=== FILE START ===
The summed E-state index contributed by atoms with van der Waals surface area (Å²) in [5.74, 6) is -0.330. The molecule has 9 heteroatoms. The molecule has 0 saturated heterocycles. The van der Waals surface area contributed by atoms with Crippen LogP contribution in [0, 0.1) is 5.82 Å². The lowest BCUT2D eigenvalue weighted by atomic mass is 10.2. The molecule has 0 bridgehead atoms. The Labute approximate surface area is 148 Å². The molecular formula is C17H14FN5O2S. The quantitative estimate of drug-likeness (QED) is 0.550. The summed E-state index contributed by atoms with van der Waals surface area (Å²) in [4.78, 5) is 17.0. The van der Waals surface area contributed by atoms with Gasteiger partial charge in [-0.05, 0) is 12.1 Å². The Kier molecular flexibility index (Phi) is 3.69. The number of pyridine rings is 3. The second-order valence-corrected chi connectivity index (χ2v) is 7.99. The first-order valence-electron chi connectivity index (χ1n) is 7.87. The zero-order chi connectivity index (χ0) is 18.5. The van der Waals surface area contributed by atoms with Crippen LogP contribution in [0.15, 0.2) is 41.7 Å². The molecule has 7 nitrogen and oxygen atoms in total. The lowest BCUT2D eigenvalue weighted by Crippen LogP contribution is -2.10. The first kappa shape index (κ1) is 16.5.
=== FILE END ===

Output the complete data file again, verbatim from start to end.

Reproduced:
The summed E-state index contributed by atoms with van der Waals surface area (Å²) in [5.74, 6) is -0.330. The molecule has 9 heteroatoms. The molecule has 0 saturated heterocycles. The van der Waals surface area contributed by atoms with Crippen LogP contribution in [0, 0.1) is 5.82 Å². The lowest BCUT2D eigenvalue weighted by atomic mass is 10.2. The molecule has 0 bridgehead atoms. The Labute approximate surface area is 148 Å². The molecular formula is C17H14FN5O2S. The quantitative estimate of drug-likeness (QED) is 0.550. The summed E-state index contributed by atoms with van der Waals surface area (Å²) in [4.78, 5) is 17.0. The van der Waals surface area contributed by atoms with Gasteiger partial charge in [-0.05, 0) is 12.1 Å². The Kier molecular flexibility index (Phi) is 3.69. The number of pyridine rings is 3. The second-order valence-corrected chi connectivity index (χ2v) is 7.99. The first-order valence-electron chi connectivity index (χ1n) is 7.87. The zero-order chi connectivity index (χ0) is 18.5. The van der Waals surface area contributed by atoms with Crippen LogP contribution in [0.15, 0.2) is 41.7 Å². The molecule has 7 nitrogen and oxygen atoms in total. The lowest BCUT2D eigenvalue weighted by Crippen LogP contribution is -2.10. The first kappa shape index (κ1) is 16.5.